If $n$ is a positive integer then there is a monic irreducible polynomial $f(x)$ such that if $p$ is an odd prime not dividing $n$ nor the discriminant of $f$ then $$ p=x^2+ny^2\iff \left(\frac{-n}{p}\...
1 vote
0 answers
72 views

What did Gauss think about V. A. Lebesgue's proof of quadratic reciprocity?

The proof can be found here (pdf). It was published in 1838 and Gauss lived until 1855, so I would guess that he read it. Did Gauss say anything about it?
0 votes
2 answers
397 views

Aziz of Complex Analysis

Does anyone know about Prof. Abdul Aziz on whose name Aziz's theorem is named? Aziz's theorem is a theorem about the location of zeros of polynomials.
8 votes
2 answers
947 views

What were the obstacles that made the discovery of calculus very late?

I wonder What were the obstacles that made the discovery of calculus very late ? Why the discovery of calculus took so long? I know that some of the ideas and techniques of calculus appeared in ...
15 votes
4 answers
625 views

Why were 18th century mathematicians interested in extending the factorial to non-integers?

As far as I understand, the Gamma function was developped as a way of calculating "the" factorial of a non-integer number. Why did this problem interest 18th century mathematicians? Was it just a ...
3 votes
3 answers
233 views

History of cohomology theory

I saw this post. And I already posted it on Math stack exchange, but since someone recommended this site, I'm refining it and posting it again. And I understand that the mathematical object called ...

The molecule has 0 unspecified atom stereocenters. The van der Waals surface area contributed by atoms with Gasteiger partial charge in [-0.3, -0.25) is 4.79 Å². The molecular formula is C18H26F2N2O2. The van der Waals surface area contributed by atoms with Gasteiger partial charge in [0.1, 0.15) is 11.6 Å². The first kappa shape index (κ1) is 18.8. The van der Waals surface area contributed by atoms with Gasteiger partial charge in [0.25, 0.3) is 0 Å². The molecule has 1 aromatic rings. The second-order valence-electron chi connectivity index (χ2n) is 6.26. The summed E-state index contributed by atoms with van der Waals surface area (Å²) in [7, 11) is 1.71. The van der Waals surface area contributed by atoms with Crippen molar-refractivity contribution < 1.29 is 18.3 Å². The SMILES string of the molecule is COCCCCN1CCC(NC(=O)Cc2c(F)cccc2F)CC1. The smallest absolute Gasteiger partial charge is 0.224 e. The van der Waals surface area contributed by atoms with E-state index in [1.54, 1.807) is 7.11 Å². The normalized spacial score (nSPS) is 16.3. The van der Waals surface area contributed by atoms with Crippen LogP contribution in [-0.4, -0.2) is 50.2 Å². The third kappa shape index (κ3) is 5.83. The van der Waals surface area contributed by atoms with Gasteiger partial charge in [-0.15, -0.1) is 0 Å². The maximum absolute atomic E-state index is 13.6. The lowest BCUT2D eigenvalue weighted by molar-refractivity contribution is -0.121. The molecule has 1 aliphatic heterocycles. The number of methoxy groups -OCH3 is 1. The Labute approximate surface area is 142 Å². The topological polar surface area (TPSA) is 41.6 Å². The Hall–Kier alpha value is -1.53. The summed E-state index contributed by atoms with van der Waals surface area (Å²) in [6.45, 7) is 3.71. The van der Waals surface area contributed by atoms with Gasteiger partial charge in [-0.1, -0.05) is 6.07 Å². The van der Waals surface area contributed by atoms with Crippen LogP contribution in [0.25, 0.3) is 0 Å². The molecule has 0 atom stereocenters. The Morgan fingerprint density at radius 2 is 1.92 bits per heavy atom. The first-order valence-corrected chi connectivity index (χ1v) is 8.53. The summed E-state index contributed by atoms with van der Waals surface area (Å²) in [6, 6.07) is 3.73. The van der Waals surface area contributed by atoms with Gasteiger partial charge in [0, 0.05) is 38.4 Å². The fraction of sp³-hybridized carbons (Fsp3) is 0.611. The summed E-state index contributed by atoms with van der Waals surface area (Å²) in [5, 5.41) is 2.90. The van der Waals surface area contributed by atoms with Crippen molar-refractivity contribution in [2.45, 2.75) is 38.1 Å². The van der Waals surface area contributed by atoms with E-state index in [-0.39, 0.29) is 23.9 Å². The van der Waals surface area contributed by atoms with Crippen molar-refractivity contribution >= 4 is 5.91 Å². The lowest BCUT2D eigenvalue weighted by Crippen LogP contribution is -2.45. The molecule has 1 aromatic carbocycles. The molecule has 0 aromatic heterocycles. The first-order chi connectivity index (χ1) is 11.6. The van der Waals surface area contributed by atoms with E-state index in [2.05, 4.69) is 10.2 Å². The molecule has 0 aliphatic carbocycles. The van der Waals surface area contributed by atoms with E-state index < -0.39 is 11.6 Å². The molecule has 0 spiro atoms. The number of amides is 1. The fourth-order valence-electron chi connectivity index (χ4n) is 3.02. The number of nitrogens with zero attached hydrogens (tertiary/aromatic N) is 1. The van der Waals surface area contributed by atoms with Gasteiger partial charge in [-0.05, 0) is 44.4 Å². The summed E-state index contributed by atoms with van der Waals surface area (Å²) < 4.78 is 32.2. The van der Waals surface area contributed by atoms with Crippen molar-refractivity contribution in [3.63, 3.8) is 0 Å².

9 votes
2 answers
307 views

Origin of $\ll$ notation

Vinogradov introduced the notation $$f(x) \ll g(x)$$ to denote that for some $C>0$, we have $|f(x)|\leqslant C\,g(x)$ for all $x$ under consideration; usually for all $x$ larger than a fixed ...
1 vote
0 answers
122 views

Are there alternatives functions for the gamma function that was used as generalisation for the factorials?

I asked this question on MSE here $$\Gamma(x)= \int_0^ \infty e^{-t}t^{x-1}dt \ \ \ \ \ x>0. $$ Bohr and Mollerup showed that the gamma function is the only positive function $f$ defined on $...
7 votes
2 answers
583 views

Historical Instances of Set Theory

Context: I've been reading a lot about Set Theory lately, and how it suddenly sprung onto the mathematical scene in the late 1800's, thanks largely to Cantor. But it seems strange to me that no one ...
6 votes
2 answers
616 views

When did set theory throw off theology?

"The general set theory [...] definitely belongs to metaphysics. You can easily convince yourself when examining the categories of cardinal numbers and the order type, these basic notions of set ...
2 votes
0 answers
73 views

Who discovered that the Lanczos method can only calculate extremal eigenvalues of large matrices?

The Lanczos tri-diagonalization process is widely or even routinely used today. It is said that it is useful for obtaining the extremal eigenvalues, but useless for medium eigenvalues. But who ...
3 votes
4 answers
149 views

Translated articles of Fatou and Julia

Is there any English translation of the 1918-1920 Memoirs of Fatou and Julia on the iteration of rational functions?
0 votes
1 answer
82 views

Where does Oliver Heaviside fit in the ranks of physicists/mathematicians? [closed]

It seems to me that he was able to reformulate Maxwell's equations in a more understandable form and in fact come up with vector calculus without finishing high school would arguably cause him to be ...
0 votes
2 answers
179 views

What geometric results were first proven by assuming all real numbers are rational?

Pythagoras and his followers believed that all magnitudes are commensurable; that is, the ratio of two magnitudes of the same kind, like two lengths or two areas, is equal to the ratio of natural ...